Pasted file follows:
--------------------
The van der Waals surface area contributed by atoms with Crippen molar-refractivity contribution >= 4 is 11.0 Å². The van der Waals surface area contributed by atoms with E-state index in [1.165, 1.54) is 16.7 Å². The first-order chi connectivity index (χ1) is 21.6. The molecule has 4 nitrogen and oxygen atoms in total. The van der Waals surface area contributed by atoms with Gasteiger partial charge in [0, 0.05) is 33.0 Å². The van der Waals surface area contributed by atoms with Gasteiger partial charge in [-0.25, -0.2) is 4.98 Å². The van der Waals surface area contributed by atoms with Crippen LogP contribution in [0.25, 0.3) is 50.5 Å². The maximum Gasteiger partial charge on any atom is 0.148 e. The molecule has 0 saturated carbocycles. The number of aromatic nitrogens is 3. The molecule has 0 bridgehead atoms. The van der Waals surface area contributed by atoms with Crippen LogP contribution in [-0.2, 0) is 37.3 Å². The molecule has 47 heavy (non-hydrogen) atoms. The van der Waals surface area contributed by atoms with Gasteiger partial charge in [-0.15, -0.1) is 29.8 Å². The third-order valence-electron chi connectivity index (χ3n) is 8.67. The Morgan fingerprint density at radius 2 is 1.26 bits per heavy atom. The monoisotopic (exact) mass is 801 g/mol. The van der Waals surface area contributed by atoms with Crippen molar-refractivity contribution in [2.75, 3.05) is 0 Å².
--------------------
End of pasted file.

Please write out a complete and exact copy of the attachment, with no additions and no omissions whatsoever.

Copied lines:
The van der Waals surface area contributed by atoms with Crippen molar-refractivity contribution >= 4 is 11.0 Å². The van der Waals surface area contributed by atoms with E-state index in [1.165, 1.54) is 16.7 Å². The first-order chi connectivity index (χ1) is 21.6. The molecule has 4 nitrogen and oxygen atoms in total. The van der Waals surface area contributed by atoms with Gasteiger partial charge in [0, 0.05) is 33.0 Å². The van der Waals surface area contributed by atoms with Gasteiger partial charge in [-0.25, -0.2) is 4.98 Å². The van der Waals surface area contributed by atoms with Crippen LogP contribution in [0.25, 0.3) is 50.5 Å². The maximum Gasteiger partial charge on any atom is 0.148 e. The molecule has 0 saturated carbocycles. The number of aromatic nitrogens is 3. The molecule has 0 bridgehead atoms. The van der Waals surface area contributed by atoms with Crippen LogP contribution in [-0.2, 0) is 37.3 Å². The molecule has 47 heavy (non-hydrogen) atoms. The van der Waals surface area contributed by atoms with Gasteiger partial charge in [-0.15, -0.1) is 29.8 Å². The third-order valence-electron chi connectivity index (χ3n) is 8.67. The Morgan fingerprint density at radius 2 is 1.26 bits per heavy atom. The monoisotopic (exact) mass is 801 g/mol. The van der Waals surface area contributed by atoms with Crippen molar-refractivity contribution in [2.75, 3.05) is 0 Å².